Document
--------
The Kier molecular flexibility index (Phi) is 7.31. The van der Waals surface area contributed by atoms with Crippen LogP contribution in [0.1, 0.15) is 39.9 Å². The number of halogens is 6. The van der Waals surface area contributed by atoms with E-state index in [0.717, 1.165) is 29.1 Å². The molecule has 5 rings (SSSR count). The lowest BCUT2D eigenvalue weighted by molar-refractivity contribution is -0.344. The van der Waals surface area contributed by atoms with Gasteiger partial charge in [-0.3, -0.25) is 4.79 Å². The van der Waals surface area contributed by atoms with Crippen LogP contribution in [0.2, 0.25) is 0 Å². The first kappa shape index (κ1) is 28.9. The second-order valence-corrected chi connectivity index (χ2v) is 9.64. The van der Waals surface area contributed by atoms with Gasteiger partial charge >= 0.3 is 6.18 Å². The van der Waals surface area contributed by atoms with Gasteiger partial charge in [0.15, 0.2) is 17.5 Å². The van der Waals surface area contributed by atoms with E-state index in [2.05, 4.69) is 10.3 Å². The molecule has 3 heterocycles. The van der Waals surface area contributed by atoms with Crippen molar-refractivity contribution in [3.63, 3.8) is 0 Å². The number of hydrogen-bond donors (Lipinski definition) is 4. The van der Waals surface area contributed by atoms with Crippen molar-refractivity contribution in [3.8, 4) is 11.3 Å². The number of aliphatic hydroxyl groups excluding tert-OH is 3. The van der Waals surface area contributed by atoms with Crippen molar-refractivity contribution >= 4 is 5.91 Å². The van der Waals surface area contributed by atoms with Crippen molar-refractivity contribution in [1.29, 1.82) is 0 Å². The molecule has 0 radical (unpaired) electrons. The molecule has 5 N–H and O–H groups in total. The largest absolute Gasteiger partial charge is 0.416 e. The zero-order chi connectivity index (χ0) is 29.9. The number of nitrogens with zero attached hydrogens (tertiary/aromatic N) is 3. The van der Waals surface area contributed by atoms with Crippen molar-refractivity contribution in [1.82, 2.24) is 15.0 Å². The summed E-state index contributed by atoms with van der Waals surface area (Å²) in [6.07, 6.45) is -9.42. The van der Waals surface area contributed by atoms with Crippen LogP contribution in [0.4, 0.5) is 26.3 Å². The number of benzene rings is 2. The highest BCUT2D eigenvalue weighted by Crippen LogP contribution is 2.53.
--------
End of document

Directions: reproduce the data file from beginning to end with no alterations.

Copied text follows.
The Kier molecular flexibility index (Phi) is 7.31. The van der Waals surface area contributed by atoms with Crippen LogP contribution in [0.1, 0.15) is 39.9 Å². The number of halogens is 6. The van der Waals surface area contributed by atoms with E-state index in [0.717, 1.165) is 29.1 Å². The molecule has 5 rings (SSSR count). The lowest BCUT2D eigenvalue weighted by molar-refractivity contribution is -0.344. The van der Waals surface area contributed by atoms with Gasteiger partial charge in [-0.3, -0.25) is 4.79 Å². The van der Waals surface area contributed by atoms with Crippen LogP contribution in [0.2, 0.25) is 0 Å². The first kappa shape index (κ1) is 28.9. The second-order valence-corrected chi connectivity index (χ2v) is 9.64. The van der Waals surface area contributed by atoms with Gasteiger partial charge >= 0.3 is 6.18 Å². The van der Waals surface area contributed by atoms with Gasteiger partial charge in [0.15, 0.2) is 17.5 Å². The van der Waals surface area contributed by atoms with E-state index in [2.05, 4.69) is 10.3 Å². The molecule has 3 heterocycles. The van der Waals surface area contributed by atoms with Crippen molar-refractivity contribution in [3.63, 3.8) is 0 Å². The number of hydrogen-bond donors (Lipinski definition) is 4. The van der Waals surface area contributed by atoms with Crippen molar-refractivity contribution in [3.8, 4) is 11.3 Å². The number of aliphatic hydroxyl groups excluding tert-OH is 3. The van der Waals surface area contributed by atoms with Crippen molar-refractivity contribution >= 4 is 5.91 Å². The van der Waals surface area contributed by atoms with Crippen molar-refractivity contribution in [1.29, 1.82) is 0 Å². The molecule has 0 radical (unpaired) electrons. The molecule has 5 N–H and O–H groups in total. The largest absolute Gasteiger partial charge is 0.416 e. The zero-order chi connectivity index (χ0) is 29.9. The number of nitrogens with zero attached hydrogens (tertiary/aromatic N) is 3. The van der Waals surface area contributed by atoms with Crippen molar-refractivity contribution in [1.82, 2.24) is 15.0 Å². The summed E-state index contributed by atoms with van der Waals surface area (Å²) in [6.07, 6.45) is -9.42. The van der Waals surface area contributed by atoms with Crippen LogP contribution in [0.4, 0.5) is 26.3 Å². The number of benzene rings is 2. The highest BCUT2D eigenvalue weighted by Crippen LogP contribution is 2.53.